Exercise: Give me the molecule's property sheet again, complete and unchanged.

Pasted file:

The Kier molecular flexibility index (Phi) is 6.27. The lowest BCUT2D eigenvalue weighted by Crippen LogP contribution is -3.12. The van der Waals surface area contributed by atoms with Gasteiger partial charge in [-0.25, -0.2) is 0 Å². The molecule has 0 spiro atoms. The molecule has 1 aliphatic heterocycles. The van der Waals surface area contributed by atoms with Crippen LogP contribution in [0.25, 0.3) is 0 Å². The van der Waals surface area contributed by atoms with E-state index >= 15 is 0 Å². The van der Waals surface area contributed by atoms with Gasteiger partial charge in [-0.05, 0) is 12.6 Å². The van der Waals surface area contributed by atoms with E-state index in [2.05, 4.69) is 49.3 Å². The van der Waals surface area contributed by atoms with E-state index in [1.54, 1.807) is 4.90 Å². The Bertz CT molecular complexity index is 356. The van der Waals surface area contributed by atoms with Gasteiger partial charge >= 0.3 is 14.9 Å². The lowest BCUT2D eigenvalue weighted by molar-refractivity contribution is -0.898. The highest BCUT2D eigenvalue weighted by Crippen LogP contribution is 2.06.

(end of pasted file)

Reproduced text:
The Kier molecular flexibility index (Phi) is 6.27. The lowest BCUT2D eigenvalue weighted by Crippen LogP contribution is -3.12. The van der Waals surface area contributed by atoms with Gasteiger partial charge in [-0.25, -0.2) is 0 Å². The molecule has 0 spiro atoms. The molecule has 1 aliphatic heterocycles. The van der Waals surface area contributed by atoms with Crippen LogP contribution in [0.25, 0.3) is 0 Å². The van der Waals surface area contributed by atoms with E-state index >= 15 is 0 Å². The van der Waals surface area contributed by atoms with Gasteiger partial charge in [-0.05, 0) is 12.6 Å². The van der Waals surface area contributed by atoms with E-state index in [2.05, 4.69) is 49.3 Å². The van der Waals surface area contributed by atoms with E-state index in [1.54, 1.807) is 4.90 Å². The Bertz CT molecular complexity index is 356. The van der Waals surface area contributed by atoms with Gasteiger partial charge >= 0.3 is 14.9 Å². The lowest BCUT2D eigenvalue weighted by molar-refractivity contribution is -0.898. The highest BCUT2D eigenvalue weighted by Crippen LogP contribution is 2.06.